Course Exam—CHEM 350 (Organic Chemistry I)

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CHEM 350 (Organic Chemistry I) is a three-credit, senior-level chemistry course that covers the chemistry of carbon compounds through a study of the characteristic reactions of the common functional groups.  This course emphasizes the study of reaction mechanisms to show similarities between apparently unrelated reactions.  The importance of stereochemistry is stressed throughout the course.  CHEM 350 also covers an introduction to the use of spectroscopy in the analysis of organic compounds.

Students should be aware that credit for CHEM 217 (Chemical Principles I) and CHEM 218 (Chemical Principles II), or courses equivalent to a six-credit, first-year university general chemistry course should be obtained prior to enrolling into CHEM 350.  Students who do not have the formal prerequisites may take the course with the permission of the coordinator, if they are judged to have the necessary background and experience.  Concurrent registration in CHEM 218 and CHEM 350 is not permitted.  To avoid unnecessary delays, the course professor will normally grant permission for students to register in CHEM 350 as soon as the final examination in CHEM 218 has been written.  CHEM 350 is not available for challenge.

If you are interested in learning more about Chemical Principles I and Chemical Principles II, read my CHEM 217 and CHEM 218 Course Exam articles.

CHEM 350 has a compulsory laboratory component that requires students to complete around thirty-two hours of laboratory work (there are three lab formats).  Credit may be obtained for equivalent laboratory work carried out within the last five years at a recognized college or university.  Laboratory sessions are offered throughout the year in Edmonton.  It is strongly recommended that laboratory work be undertaken when about two-thirds of the course has been completed.  All labs are mandatory, and lab work and assignments should be completed before the final examination is attempted.

Organic Chemistry I is made up of sixteen units, with assignments weighing ten percent, laboratory work weighing a total of twenty percent, a midterm examination worth twenty percent, and a final examination for the remaining fifty percent.  To receive credit for CHEM 350, students must achieve a course composite grade of at least a “D”, or fifty percent.  Students must achieve a minimum grade of forty-five percent on each examination, an average of at least sixty percent on the assignments, and an average of at least fifty-five percent on the laboratory work.

Heather Fox is currently enrolled in the Bachelor of Science in Human Sciences program at Athabasca University and she hopes to be finished in just over a year.  She has also completed CHEM 217, CHEM 218, and CHEM 350 at AU.  A stay at home mom in Calgary, Alberta, Heather has twin toddlers and a teenager, and notes “I work from home running a successful Etsy shop, and also volunteer on the side for our local twin association.”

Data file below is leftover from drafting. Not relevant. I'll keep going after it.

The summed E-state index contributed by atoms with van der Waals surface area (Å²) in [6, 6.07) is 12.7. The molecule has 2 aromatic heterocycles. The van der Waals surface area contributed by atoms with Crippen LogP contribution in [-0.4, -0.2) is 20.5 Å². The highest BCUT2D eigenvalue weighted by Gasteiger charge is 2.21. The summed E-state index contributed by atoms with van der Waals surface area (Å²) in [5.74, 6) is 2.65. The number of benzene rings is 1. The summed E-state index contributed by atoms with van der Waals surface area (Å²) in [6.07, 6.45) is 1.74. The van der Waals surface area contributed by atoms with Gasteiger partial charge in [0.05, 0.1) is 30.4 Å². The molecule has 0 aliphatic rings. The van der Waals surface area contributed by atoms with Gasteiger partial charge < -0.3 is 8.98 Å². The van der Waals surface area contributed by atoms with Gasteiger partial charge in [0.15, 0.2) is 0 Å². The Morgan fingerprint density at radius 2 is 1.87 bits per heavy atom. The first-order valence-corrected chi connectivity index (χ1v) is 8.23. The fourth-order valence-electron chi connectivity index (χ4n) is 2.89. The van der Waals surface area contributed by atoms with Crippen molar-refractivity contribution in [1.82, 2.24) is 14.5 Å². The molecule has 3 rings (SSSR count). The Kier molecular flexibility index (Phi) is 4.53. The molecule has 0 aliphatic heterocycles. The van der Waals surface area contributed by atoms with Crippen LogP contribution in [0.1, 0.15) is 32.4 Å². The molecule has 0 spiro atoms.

When asked to explain CHEM 350 to students, Heather states “This was a basic organic chemistry class.  I found it quite a bit more difficult than the previous chemistry classes.  It covered the nomenclature and structure of the different organic molecules, as well as the different classes of organic molecules and their applicable reactions.  The textbook was a wiki text and I personally did not like it at all.  I felt that it didn’t cover the material as clearly as it could have, and I was often left to research more information on my own and I had to look for textbooks I could pull reactions etc. from.  I also found the practice questions were not helpful.”

As for the structure of the course, Heather explains that she “had two assignments, a midterm, a final, and lab reports.  I found the assignments challenging, as I don’t feel that the course material provided adequately prepared me for them and I really had to search for more information. I relied on my tutor a lot for help.

“The labs were done over a four-day period in Edmonton and I really enjoyed them.  The lab staff was very helpful and knowledgeable.  The lab write ups were all done by hand, which was a little frustrating because I prefer to type them up.  There were practice exams provided for the midterm and finals, and they did help prepare for the exams.”

Heather would not recommend this course, explaining that she “felt that the material provided isn’t enough to help students and it was very stressful to try to figure it out.  I feel like there should be an actual textbook, not a wiki text that can be changed.”

As for tips and tricks to successfully completing this course, Heather states “Try to find as many practice questions as you can online to help figure out the reactions.  Do not be afraid to reach out to your tutor as much as you need to succeed in the course.  I also found Leah4Sci’s YouTube channel very helpful to learn reactions and steps.”

As for communicating with her tutor, Heather states “I didn’t have any issues with the tutor, exams and assignments were marked quickly and they were always quick to reply to emails.  She even set up a virtual desktop tutoring session for me before my final where she explained everything in detail and took the time to answer all of my questions and showed me virtually how the reactions were done.”

When asked if she would change anything about the course, she states “I hated the online textbook and would recommend switching to an actual textbook, whether it be digital or hardcopy.”

Whether CHEM 350 is a degree or program requirement of yours, or the topics mentioned above are of interest to you, this course will have you learning a lot of interesting material surrounding the topic of organic chemistry.

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